If by some miracle you had a great 2022, you’re not alone. At least two of the world’s biggest oil corporations thoroughly rocked last year. In fact, for ExxonMobil and Chevron, 2022 wasn’t just a good year—it was the best one ever.
ExxonMobil posted record-eviscerating annual profits for 2022, with a $55.7 billion windfall revealed in the fossil fuel giant’s final quarterly report for the year on Tuesday. Previously, the company’s highest profit was $45 billion in 2008, making 2022’s net earnings nearly a 25% increase on the past record.
Chevron, too, netted its largest profit ever, as reported to investors last week. The oil company raked in $35.5 billion, eclipsing its previous 2011 record of $29.6 billion.
The massive earnings more than make up for losses incurred in 2020, at the beginning of the covid pandemic, and are no surprise. Both companies had record profitable quarters during 2022, and the annual budgets Exxon and Chevron released in December signaled peak cash flow. However, the dramatic magnitude of profit jump over previous years is alarming, considering that we need fossil fuel companies to be rapidly withering, not achieving new heights, if we’re to avoid the worst consequences of climate change.
So why are Exxon and Chevron doing as well as they are? In part, it’s because of global conflict. Sanctions against Russian fuel following the country’s invasion of Ukraine have made oil and natural gas extra-hot commodities. Even though the real available oil supply in the U.S. didn’t change much, OPEC and corporations responded to the uncertainty with sky-high prices, reflected in the high costs U.S. consumers were paying at the pump last year. To try to counteract that burden on drivers, the Biden Administration has been releasing record amounts of oil from the U.S. stockpile.
Though now, after a drop, prices are creeping up once again. In November, President Biden accused Exxon, Chevron, and other fossil fuel firms of war profiteering, artificially inflating prices and benefitting from the global energy crisis brought on by the war in Ukraine. Biden threatened oil companies with windfall profit taxes in response. At the time, that seemed an unlikely solution because of a lack of congressional willpower, but perhaps that might change now that the scope of Exxon and Chevron’s winnings are on display.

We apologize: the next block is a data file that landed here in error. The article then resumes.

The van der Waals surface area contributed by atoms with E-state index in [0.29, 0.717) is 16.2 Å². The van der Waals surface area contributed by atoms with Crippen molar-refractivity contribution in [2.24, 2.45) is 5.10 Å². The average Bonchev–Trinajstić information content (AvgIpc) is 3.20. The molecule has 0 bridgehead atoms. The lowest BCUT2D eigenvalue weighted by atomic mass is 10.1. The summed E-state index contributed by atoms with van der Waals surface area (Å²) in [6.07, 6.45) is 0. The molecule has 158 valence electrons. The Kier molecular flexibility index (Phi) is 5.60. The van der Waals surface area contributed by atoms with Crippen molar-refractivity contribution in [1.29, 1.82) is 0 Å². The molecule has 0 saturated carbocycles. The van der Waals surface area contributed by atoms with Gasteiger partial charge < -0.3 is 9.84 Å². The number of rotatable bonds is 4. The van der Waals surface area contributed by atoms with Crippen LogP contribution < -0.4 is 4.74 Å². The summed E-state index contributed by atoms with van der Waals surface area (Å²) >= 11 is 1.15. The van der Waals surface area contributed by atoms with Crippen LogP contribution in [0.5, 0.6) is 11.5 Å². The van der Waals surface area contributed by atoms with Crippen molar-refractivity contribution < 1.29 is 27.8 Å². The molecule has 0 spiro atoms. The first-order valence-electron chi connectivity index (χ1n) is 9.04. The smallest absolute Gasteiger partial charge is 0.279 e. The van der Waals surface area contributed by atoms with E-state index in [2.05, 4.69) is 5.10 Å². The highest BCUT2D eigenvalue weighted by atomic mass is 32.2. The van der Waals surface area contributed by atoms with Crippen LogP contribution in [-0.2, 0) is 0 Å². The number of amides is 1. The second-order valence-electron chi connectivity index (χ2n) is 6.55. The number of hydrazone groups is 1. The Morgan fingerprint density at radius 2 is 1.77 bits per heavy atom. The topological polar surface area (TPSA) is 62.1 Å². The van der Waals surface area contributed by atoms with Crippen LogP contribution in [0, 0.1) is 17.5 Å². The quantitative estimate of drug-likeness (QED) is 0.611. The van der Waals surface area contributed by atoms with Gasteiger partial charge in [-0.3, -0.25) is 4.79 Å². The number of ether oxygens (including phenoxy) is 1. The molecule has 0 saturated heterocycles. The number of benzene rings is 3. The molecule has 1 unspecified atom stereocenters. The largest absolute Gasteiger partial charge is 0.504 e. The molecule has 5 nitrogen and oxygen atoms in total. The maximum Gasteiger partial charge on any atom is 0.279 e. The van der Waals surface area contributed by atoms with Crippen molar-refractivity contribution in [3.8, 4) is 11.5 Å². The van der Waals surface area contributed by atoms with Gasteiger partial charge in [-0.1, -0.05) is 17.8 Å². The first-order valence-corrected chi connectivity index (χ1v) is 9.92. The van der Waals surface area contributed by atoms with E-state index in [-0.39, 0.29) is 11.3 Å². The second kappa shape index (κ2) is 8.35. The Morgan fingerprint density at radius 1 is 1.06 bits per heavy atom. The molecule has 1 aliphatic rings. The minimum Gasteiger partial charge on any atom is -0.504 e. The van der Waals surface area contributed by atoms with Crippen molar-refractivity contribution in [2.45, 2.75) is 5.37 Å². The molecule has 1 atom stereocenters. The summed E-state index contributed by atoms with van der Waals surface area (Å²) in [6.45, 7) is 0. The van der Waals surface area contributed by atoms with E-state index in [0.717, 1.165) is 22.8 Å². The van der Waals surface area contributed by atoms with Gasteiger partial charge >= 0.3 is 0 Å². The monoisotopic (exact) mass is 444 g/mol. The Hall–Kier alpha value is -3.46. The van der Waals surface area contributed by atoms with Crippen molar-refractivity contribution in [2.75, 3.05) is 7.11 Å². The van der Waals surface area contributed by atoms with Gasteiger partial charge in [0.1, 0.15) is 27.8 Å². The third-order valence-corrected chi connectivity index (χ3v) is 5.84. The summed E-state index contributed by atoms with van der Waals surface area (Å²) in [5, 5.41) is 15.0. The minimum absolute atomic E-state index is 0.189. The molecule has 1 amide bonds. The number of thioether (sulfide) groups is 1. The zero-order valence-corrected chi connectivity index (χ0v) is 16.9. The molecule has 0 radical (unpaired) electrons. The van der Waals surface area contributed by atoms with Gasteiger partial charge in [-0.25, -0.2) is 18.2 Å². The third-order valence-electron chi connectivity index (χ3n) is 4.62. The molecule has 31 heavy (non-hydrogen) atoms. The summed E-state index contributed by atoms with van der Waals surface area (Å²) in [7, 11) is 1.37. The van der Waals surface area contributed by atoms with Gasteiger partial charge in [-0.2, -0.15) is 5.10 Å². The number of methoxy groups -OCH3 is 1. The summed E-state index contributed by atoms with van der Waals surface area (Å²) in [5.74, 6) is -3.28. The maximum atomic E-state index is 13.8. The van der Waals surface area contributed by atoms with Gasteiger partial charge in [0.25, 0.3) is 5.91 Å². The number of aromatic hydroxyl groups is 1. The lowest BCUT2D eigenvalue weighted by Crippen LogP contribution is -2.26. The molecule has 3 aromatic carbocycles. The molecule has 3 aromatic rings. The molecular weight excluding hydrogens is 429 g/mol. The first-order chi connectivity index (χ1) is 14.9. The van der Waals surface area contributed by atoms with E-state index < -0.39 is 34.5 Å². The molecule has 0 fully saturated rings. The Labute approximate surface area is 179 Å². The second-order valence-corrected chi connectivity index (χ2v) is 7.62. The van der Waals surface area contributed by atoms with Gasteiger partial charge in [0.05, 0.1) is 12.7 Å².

Unfortunately, President Biden simultaneously encouraged fossil fuel companies to boost production—which is counterproductive for the climate and doesn’t actually address the outsized profits.
On top of record profits, Chevron posted record levels of U.S. oil and gas production according to their investor report—exemplifying that the price issue isn’t simply one of reduced supply. Exxon, too, noted increased production at the end of this past year compared with 2021 and the previous 2022 quarter—pumping out an average of 3.74 billion barrels of oil daily.
Both Exxon and Chevron have made big claims about reducing their “carbon intensity” and focusing on “low carbon solutions.” But each of these terms is little more than corporate word salad meant to distract from the fact that these companies continue to extract climate-altering fossil fuels.
On top of lining investors’ pockets, Chevron and Exxon have also outlined plans to continue spending their massive profits on further greenwashing efforts, and to further expand production of oil and gas in the new year. Meanwhile, in a 2021 report, the International Energy Agency said new fossil fuel development needed to stop yesterday, for the sake of keeping our planet a pleasant place for humans. At this rate, oil companies are on track for another banner year already. The rest of us? Not so much.